Field Research

Field Research is Always Important

A story is only as good as the research behind it. Therefore, in my unceasing quest for accuracy, I decided it was high time I went out and conducted a bit of research in the field. The fact that the desire to do research coincided with a certain birthday is totally inconsequential.

The question as to just where this research was to be performed sparked considerable debate. Of course, the town of Colony Island is fictitious – or at least I think it is – so doing my research on location was out. So was doing my research in Florida, the Bahamas, the Caribbean, etc. as this is the high season for refugees from places like the frozen tundra of New Jersey.[1]

Seeing as how the bills of Christmas past are still amongst us, an executive decision was made to keep the proposed research close to home and under budget. After that, the choice of a destination was easy.

The National Aquarium in Baltimore, MD

On Friday, January 27, we loaded our research gear on Amtrak and rolled northward at a civilised pace. A station stop in Alexandria, VA allowed me research and confirm ideas for a scene in the 2nd book of the Colony Island series, Syrena[2]. We arrived in Baltimore[3], set up a base camp at the Fairfield Inn, and proceeded to reconnoiter the Inner Harbour area in advance of Saturday’s research excursion at the National Aquarium.

Let me begin by saying he National Aquarium is a marvelous place to explore. I do think Chicago’s Shedd Aquarium has an overall edge on the National. Nonetheless, it is still very well worth your while to visit.

Visiting Australia

Kookaburra - Field ResearchOur first stop was an exhibit on Australia’s Northern Territory. We liked it so much we went through the exhibit twice. Amongst the animals we encountered was a Kookaburra[4] bird and a Meterns’ water monitor. We compared this animal with a Parsonage litter monitor and decided the two were not related. One is a lizard whilst the other is a cat[5].

Jellyfish

Blue Blubber Jellyfish - Field ResearchMoving on, we observed Dolphins at play and members of the coelenterate phylum going about their daily business. One of the later books in the Colony Island series will include a plot line concerning an invasive species of jellyfish. The author also recounted – for the umpty-eleventh time – his close encounters with Sea Nettles. The exhibit was nice but perhaps not as comprehensive as the exhibit at the Monterrey Bay Aquarium in California.

While I was not expecting a live specimen, I had rather hoped there would at least be a display covering the Box Jellyfish (class Cubozoa) These coelenterates are found in the coastal waters off Norther Australia and throughout the Indo-Pacific region. Species such as Chironex fleckeri, Carukia barnesi and Malo kingi produce an extremely potent venom. These are probably the most venomous animals known. Stings from these species can be – and very often are – fatal to humans[6].

Blacktip Reef

From there, it was on to the other exhibits. If I were to tell you everything there was to know about the wonders of the National Aquarium, this post would go on for days.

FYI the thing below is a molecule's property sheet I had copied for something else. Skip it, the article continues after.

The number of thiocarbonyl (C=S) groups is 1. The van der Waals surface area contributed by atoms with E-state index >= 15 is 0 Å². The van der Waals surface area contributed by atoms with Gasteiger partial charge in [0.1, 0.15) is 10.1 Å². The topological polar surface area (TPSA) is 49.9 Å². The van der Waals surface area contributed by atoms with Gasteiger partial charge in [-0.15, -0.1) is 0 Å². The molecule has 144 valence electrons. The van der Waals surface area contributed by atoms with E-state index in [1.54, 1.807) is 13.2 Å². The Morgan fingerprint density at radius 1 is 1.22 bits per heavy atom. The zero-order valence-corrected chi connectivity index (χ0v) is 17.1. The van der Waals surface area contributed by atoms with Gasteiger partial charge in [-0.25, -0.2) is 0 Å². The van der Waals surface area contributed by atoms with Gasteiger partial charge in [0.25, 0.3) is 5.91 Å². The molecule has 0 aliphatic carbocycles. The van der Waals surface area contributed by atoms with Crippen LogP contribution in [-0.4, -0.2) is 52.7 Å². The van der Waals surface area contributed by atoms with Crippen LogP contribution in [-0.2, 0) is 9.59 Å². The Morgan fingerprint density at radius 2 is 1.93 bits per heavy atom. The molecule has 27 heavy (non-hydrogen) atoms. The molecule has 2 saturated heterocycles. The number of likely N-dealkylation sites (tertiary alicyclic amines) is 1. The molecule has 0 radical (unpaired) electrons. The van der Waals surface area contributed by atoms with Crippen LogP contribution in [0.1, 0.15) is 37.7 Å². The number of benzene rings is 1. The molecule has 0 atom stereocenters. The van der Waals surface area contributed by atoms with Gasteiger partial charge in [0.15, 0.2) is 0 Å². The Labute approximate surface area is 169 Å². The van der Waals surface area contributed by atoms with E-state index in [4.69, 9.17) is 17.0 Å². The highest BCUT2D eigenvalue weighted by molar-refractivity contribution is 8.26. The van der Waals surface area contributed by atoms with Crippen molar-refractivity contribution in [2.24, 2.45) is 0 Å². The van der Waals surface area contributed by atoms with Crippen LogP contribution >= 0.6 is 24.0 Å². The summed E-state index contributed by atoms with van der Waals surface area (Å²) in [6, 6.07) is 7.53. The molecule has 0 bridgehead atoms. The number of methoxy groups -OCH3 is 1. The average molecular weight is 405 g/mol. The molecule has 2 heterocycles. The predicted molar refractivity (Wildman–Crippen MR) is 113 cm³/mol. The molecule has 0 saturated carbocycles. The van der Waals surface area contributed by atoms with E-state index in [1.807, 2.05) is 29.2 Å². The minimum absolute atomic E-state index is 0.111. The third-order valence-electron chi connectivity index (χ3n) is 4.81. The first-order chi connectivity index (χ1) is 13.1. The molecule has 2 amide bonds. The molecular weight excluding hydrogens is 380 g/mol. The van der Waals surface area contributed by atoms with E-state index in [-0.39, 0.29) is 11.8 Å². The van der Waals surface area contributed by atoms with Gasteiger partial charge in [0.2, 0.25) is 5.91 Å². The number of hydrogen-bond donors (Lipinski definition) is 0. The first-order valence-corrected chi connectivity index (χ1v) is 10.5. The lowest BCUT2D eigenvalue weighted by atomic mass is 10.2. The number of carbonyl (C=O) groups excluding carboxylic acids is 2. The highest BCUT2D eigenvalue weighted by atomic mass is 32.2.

We did see a Humphead as well as a Slingjaw wrasse in the Blacktip Reef Exhibit. In Syrena, the second book in the Colony Island series, Penelope will tell Peter she had a pet wrasse as a child. She could never tell for sure if it was the same wrasse but there was one which always seemed to recognise her at that particular spot on the reef.

Besides the fish, we also saw these colourful characters in exhibits covering the jungles that contribute their water to the sea.

Emerald Tree Boa - Field Research Blue Frog - Field Research

 

What About Mermaids?

Divers at the National Aquarium - Field ResearchI was distressed to find there were no mermaids to be seen at the National Aquarium. I was informed, however, that the mermaids at the aquarium swim south to the Caribbean immediately after New Year’s. They don’t return until sometime in the Spring. I also learned the best place to see them is at the Hooters, across the Inner Harbour. When they’re in town, several of them have part-time jobs as waitresses.

Instead of mermaids, we got to see these Diver Fish. It appears told the fin colour has something to do with the age of the fish

Finally

Following the aquarium, we toured the USS Torsk, a Tench Class submarine from WWII. We also toured the USS Constellation[7]. The fact that the author has inhaled the entire Aubrey/Marturin series of novels by Patrick O’Brian  was of great assistance during his exploration of the USS Constellation.

USS Torsk


[1] The appellation has its origins in an unfortunate slur cast upon my fellow Southerners by a woman who happened to be my fiancée at the time. My subsequent retort cast the Garden State as a ‘frozen tundra’. After nearly forty-two years of holy deadlock, nothing has changed.

[2] If you want to know more about the scene, you’ll have to buy a copy.

[3] My father spent part of his boyhood in Baltimore. (He also spent a good part of his youth in Parlin, NJ.) I belong to the Baltimore St Andrews Society. I paid enough inheritance tax on my Aunt’s estate, that I feel qualified to call myself a citizen of Baltimore.

[4] Sadly, an old gum tree was not included in the exhibit.

[5] The Parsonage litter monitor is an eight-year-old semi-Siamese tiger-monkey, part tiger but mostly monkey, whose mission in life is to cover everyone else’s business in the litter box while expelling as much litter from said box as possible.

[6] There is little or no information on how these stings affect mermaids.

[7] It should be noted that this ship is the sloop built in 1854 and not the earlier frigate which bore the same name. By the way, did I mention the sloop was built in Norfolk, VA?

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